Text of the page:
Coil Speed

By | on May 15, 2018 | 12 Comments |


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Paul Wilson

Paul Wilson is the creator of Swing Machine Golf and founder of Ignition Golf. Paul's golf swing technique is based on the Iron Byron swing machine. YouTube Channels: Paul Wilson Golf and Ignition Golf Tips. Please Join me on Google+

12 Responses to “Coil Speed”

  1. I’ve been carefully watching your back swing when you are actually hitting a ball. It looks to me like you kind of throw the club up into a back swing. I’ve found that doing that makes things smooth and effortless. It It takes me to a nice 90 degree turn. The timing is like if you say “throw it up there”. Then my key is my front leg locks. ( it chose me I didn’t chose it) As my arms come down I think roll the forearms and let the club travel out as far as possible before it goes into the follow through. My back foot is up and my knees touch. Everything seems to just flow naturally. Does any of that sound like I’m on the right track?

    • Norman,

      I don’t throw anything anywhere. I am just allowing the momentum of the club swinging back to hinge it fully. This is because my wrists are loose. If you feel it as this and it is working then do it but be careful you are not flopping around all over the place up there. You need to set it then uncoil.

      I like what you are saying but again, just don’t want it out of control up there.

  2. Thanks Paul this helps a lot, I’ve been coiling slowly and as a result I’ve always had to strain to get to the top of my back-swing which has resulted in me experiencing pain in my left shoulder blade (right handed golfer).

    • Bachu,

      Glad this one makes sense. I do see people going to slow. Hopefully, this gets you up there. In no way should my swing be hurting your body.

  3. Hi Paul, towards the end of this video it seems like you move your upper body forward first and then use that “bounce” to create the back-swing momentum you talk about. needless to say, in a real swing you would start from an idle position and then backwards. How would you suggest we initiate that “faster”‘/smoother back move without jerking the club backwards (which can lead to a break in the wrists, or other sorts of problems). Thanks !

    • Jaime,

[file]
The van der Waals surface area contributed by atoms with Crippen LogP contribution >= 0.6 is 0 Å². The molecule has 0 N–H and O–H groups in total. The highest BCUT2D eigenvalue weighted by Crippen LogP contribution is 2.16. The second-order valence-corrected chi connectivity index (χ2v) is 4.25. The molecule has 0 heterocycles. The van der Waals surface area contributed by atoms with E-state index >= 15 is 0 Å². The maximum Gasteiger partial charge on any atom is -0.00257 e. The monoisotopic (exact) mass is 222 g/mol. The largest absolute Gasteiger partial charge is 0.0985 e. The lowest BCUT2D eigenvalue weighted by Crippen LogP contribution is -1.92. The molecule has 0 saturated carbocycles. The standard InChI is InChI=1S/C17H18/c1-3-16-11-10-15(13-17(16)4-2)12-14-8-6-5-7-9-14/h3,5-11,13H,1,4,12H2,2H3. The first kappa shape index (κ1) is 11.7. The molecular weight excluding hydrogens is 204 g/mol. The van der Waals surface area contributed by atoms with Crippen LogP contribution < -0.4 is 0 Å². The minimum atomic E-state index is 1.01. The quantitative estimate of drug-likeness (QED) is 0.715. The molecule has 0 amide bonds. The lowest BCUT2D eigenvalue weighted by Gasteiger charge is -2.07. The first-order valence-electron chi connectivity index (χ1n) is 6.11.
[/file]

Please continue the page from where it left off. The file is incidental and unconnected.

I am thinking of coiling the shoulders so it would be smooth. My shoulders move the arms and club. If you are pulling it back with hands and arms then yes, it could be jerky. So you create the y between the arms and club. Move it away with the shoulders.

      Watch:

      One Piece Takeaway: https://ignitiongolf.com/master-one-piece-takeaway

      • Many thanks Paul. That’s a very useful reminder. To generate a powerful and full coiling action you have to start turning/twisting from the tip or ending of whatever you are coiling. In our case it’s the upper body (our torso) whose ending is the shoulders. So I get it, there is no other way but to have these be the “engine” driving our upper body coil.

  4. May 17, 2018

    Roy

    Paul,

    As usual, this was an excellent tip. I experience exactly what you describe with the tension of a slow back swing. The tension makes me want to start the down swing with my upper body. I will defiantly work on speeding up the tempo.Tip was very relevent.

    Roy

  5. August 7, 2018

    YvesLeboeuf

    Hi Paul,

    It’s a very interesting tip. I am “suffering” of a slow backswing just because I tend to avoid an “arm swing”. Doing this makes my backswing stop at about 3/4 with my hands stopping at about shoulder height. I can hit the ball fairly straight and in dead center of the club face but I don’t hit very far. And when I try to turn a bit more and elevate my hands a bit higher, it takes a lot of effort and everything goes wild. Exactly what you are explaining. So I will work on a better tempo turning more with my shoulders and I will let you know how it helped me.

    PS: Yves is a French name and you pronounce it “EVE” :-))

    • Paul Wilson

      August 8, 2018

      Paul Wilson

      Yves,

      Very good. I was just working on this myself today. I am very tight and can’t seem to coil back like other golfers out there. I wish I could. So you are not alone. Give this a try and let the momentum of the body help coil you back. This will give you the torque so you won’t be inconsistent as you go back farther.

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